Expanding upon her biomaterials experience, Hendrick is interested in broadening her research projects using new knowledge gained from her accelerated master’s program. “Thanks to the experience I gained in Dr. Heise’s lab, it’s easier for me to branch off an existing project,” Hendrick said. “I want to apply my biomaterial model to the realm of microfluidic devices in order to mimic the lungs' natural, biomechanical forces to make a more accurate disease model for researchers to work with. It’s my hope to continue this research at VCU as a Ph.D. candidate.”

Outside her work at the College of Engineering, Hendrick enjoys the Biotech and Beer events organized by VirginiaBio, an organization that promotes the Virginia biotechnology industry. And, having grown up in Richmond, she continues to explore the city to find new and interesting things. “Sometimes it’s a new restaurant, other times it’s a cool place to hang out,” Hendrick said. “Even though I’m from Richmond, there’s no end to the interesting things to do here. I love this city.”

Aside from its accelerated master’s program, which enables students to receive their master’s faster by starting graduate coursework during their undergraduate degree, the Department of Biomedical Engineering now offers master’s degrees with concentrations in tissue engineering and regenerative medicine as well as rehabilitation engineering.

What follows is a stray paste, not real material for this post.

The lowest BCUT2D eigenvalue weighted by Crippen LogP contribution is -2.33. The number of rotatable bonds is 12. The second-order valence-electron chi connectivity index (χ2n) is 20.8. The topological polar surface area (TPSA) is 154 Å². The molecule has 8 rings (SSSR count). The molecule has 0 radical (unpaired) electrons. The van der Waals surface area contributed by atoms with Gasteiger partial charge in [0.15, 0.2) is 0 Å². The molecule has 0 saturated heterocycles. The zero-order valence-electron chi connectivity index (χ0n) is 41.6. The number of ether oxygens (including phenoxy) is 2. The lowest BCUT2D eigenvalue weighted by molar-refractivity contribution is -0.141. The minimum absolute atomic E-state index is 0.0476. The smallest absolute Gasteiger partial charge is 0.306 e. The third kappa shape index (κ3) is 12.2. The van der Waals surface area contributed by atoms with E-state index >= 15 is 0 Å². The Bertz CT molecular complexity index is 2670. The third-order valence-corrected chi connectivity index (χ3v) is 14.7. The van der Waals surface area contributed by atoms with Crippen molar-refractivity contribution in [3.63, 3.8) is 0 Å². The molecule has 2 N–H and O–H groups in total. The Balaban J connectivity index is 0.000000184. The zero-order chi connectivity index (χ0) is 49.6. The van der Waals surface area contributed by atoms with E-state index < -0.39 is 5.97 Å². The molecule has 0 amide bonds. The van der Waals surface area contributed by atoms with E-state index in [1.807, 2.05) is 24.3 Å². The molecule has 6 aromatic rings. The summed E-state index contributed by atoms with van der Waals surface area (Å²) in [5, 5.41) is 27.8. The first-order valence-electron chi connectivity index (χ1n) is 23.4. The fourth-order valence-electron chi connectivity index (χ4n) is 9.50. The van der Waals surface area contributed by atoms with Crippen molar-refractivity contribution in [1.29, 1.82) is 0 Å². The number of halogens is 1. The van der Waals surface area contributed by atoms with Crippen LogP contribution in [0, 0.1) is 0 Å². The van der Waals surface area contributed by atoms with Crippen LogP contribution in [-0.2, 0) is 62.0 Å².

The Biomedical Engineering department provides undergraduate and graduate students with the opportunity to perform real-world research as soon as they enroll. From delving into the intricacies of cell migration in cancer research to exploring tissue engineering in  menisci, tendons and ligaments, our students pursue a diverse range of cutting-edge research topics. Browse videos and recent news from the Department of Biomedical Engineering to discover how the College of Engineering at Virginia Commonwealth University prepares the next generation of scientists and engineers for the challenges of the future.